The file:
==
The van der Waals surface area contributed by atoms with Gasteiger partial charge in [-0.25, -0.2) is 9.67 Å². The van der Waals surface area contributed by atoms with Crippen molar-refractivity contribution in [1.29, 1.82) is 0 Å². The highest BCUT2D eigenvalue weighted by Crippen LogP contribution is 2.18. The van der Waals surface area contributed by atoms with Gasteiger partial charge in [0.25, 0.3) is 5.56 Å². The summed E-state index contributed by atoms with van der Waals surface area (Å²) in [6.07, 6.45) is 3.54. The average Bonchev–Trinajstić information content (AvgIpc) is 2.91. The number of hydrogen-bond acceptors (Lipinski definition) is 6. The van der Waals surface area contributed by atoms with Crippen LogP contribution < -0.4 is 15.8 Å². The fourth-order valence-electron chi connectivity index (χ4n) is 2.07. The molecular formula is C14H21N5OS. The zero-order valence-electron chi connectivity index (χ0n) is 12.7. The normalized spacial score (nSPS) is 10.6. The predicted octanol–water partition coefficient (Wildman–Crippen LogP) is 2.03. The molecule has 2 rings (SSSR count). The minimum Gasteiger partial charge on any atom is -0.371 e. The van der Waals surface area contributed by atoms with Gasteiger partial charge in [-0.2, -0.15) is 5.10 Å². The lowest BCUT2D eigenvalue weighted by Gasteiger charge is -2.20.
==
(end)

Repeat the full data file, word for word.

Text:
The van der Waals surface area contributed by atoms with Gasteiger partial charge in [-0.25, -0.2) is 9.67 Å². The van der Waals surface area contributed by atoms with Crippen molar-refractivity contribution in [1.29, 1.82) is 0 Å². The highest BCUT2D eigenvalue weighted by Crippen LogP contribution is 2.18. The van der Waals surface area contributed by atoms with Gasteiger partial charge in [0.25, 0.3) is 5.56 Å². The summed E-state index contributed by atoms with van der Waals surface area (Å²) in [6.07, 6.45) is 3.54. The average Bonchev–Trinajstić information content (AvgIpc) is 2.91. The number of hydrogen-bond acceptors (Lipinski definition) is 6. The van der Waals surface area contributed by atoms with Crippen LogP contribution < -0.4 is 15.8 Å². The fourth-order valence-electron chi connectivity index (χ4n) is 2.07. The molecular formula is C14H21N5OS. The zero-order valence-electron chi connectivity index (χ0n) is 12.7. The normalized spacial score (nSPS) is 10.6. The predicted octanol–water partition coefficient (Wildman–Crippen LogP) is 2.03. The molecule has 2 rings (SSSR count). The minimum Gasteiger partial charge on any atom is -0.371 e. The van der Waals surface area contributed by atoms with Gasteiger partial charge in [-0.2, -0.15) is 5.10 Å². The lowest BCUT2D eigenvalue weighted by Gasteiger charge is -2.20.